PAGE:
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The Art of Upcycling

“One day, in a pile of objects all jumbled up together, 

I found an old bicycle seat right next to a rusty set of handlebars. 

In a flash, they joined together in my head. 

The idea of the Bull's Head came to me before I had a chance to think.” 

This is how Pablo Picasso described his 1942 famous work “Tête de Toreau” (Bull’s Head). When the sculpture was displayed for the first time, visitors were shocked: “How can a piece of garbage be art?”. Tête de Toreau was quickly removed from the exposition. However, history turned out to be on Picasso’s side. Generations of artists and designers would be inspired by the simplicity and power of this kind of “trash to treasure” metamorphosis. And in today’s world, it is an approach that is not only a nice-to-have but an essential part of the circular economy. 

In this week’s Ubuntoo Digest, we celebrate some of the most inspiring innovations and changemakers giving a second life to our waste. When reduce and reuse are not yet an option, upcycling is the best use for our waste. 

Just click the links below or use your Ubuntoo login to browse our solutions as you read this newsletter. And do not hesitate to nominate other changemakers who you think might be interested in joining the Ubuntoo community. 



In the wonderful world of waste upcycling, you will find fashion, furniture, kitchen items, houses, walkways, and even...prosthetic legs! It is also a geographically diverse trend, spread across 5 continents.  We recognize that the volume of plastic upcycled in each individual solution is not very large, but they inspire others that collectively raise awareness of the issue and contribute significantly to solving the problem.

You can use the Upcycle option in the “Value Chain Impact” filter in the Solutions tab of the website to view over 50 solutions featured on Ubuntoo. 

  • Print Your City in the Netherlands is transforming plastic waste of our cities into public space with 3D printing.
  • Miniwiz is a laboratory in Taiwan dedicated to creating creative and patented technologies to upcycle trash.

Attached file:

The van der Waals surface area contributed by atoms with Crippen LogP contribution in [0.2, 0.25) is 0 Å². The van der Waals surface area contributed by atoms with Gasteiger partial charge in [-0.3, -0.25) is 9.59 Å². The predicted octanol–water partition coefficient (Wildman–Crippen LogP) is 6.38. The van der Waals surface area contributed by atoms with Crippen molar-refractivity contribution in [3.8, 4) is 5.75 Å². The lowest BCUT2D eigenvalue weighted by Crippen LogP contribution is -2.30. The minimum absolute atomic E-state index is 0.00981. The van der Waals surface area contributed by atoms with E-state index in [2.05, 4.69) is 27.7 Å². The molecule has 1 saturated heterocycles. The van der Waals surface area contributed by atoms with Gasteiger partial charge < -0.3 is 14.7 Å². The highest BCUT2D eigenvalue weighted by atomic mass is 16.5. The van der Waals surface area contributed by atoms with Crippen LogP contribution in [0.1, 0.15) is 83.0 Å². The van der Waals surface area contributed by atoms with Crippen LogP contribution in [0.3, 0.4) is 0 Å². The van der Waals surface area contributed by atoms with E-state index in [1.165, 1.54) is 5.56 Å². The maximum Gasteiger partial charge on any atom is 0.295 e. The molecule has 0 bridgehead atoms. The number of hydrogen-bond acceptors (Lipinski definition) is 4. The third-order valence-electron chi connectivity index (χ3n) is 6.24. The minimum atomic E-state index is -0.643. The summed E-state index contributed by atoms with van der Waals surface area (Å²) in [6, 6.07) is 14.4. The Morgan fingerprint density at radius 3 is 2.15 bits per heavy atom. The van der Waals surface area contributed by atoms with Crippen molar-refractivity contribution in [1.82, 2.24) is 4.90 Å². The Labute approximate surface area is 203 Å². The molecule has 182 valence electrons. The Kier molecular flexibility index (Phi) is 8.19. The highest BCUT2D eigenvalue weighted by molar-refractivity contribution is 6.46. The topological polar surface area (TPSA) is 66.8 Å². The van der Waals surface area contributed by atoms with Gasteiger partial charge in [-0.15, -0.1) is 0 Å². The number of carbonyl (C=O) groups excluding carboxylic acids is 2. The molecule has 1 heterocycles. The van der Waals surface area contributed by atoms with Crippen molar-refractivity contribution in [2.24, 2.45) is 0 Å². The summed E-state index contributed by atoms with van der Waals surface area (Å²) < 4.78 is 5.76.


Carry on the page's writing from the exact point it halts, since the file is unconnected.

• You might also like beautifully designed kitchenware by The Supercyclers in Australia. 
  • In Egypt, Reform Studio is using recycled plastics to create beautiful furniture while Up-Fuse is converting waste bags into waist bags. 
  • The US-Chilean based Bureo is transforming recovered fish nets into sunglasses, surf fins, and skateboards. 
  • And how about upcycling to help improve the lives of amputees? The 2 founders of Circleg are developing a low-cost prosthetic leg system, using recycled plastic.


Unilever & Acumen are still running their Social Innovation Challenge on PlasticEntrepreneurs who are developing new business models for the management of plastic waste - particularly in Brazil, India, and South Africa - can apply. 

A fellow Ubuntoo member is looking for companies and/or organizations that can play a role in the recycling of derelict fishing gear. If you have some ideas about this and would like to contribute to this forum discussion, please join in.

And to end this week’s Ubuntoo Digest on an artistic note:

“Just because people throw it out and don't 

have any use for it, doesn't mean it's garbage.” 

– Andy Warhol 

Trademarks and copyrights are owned by Peter & Venky and information is based on publicly available data. Ubuntoo is not affiliated with Peter & Venky


Screen shot 2020 01 20 at 11.41.53 pm

Peter & Venky

April 28, 2019
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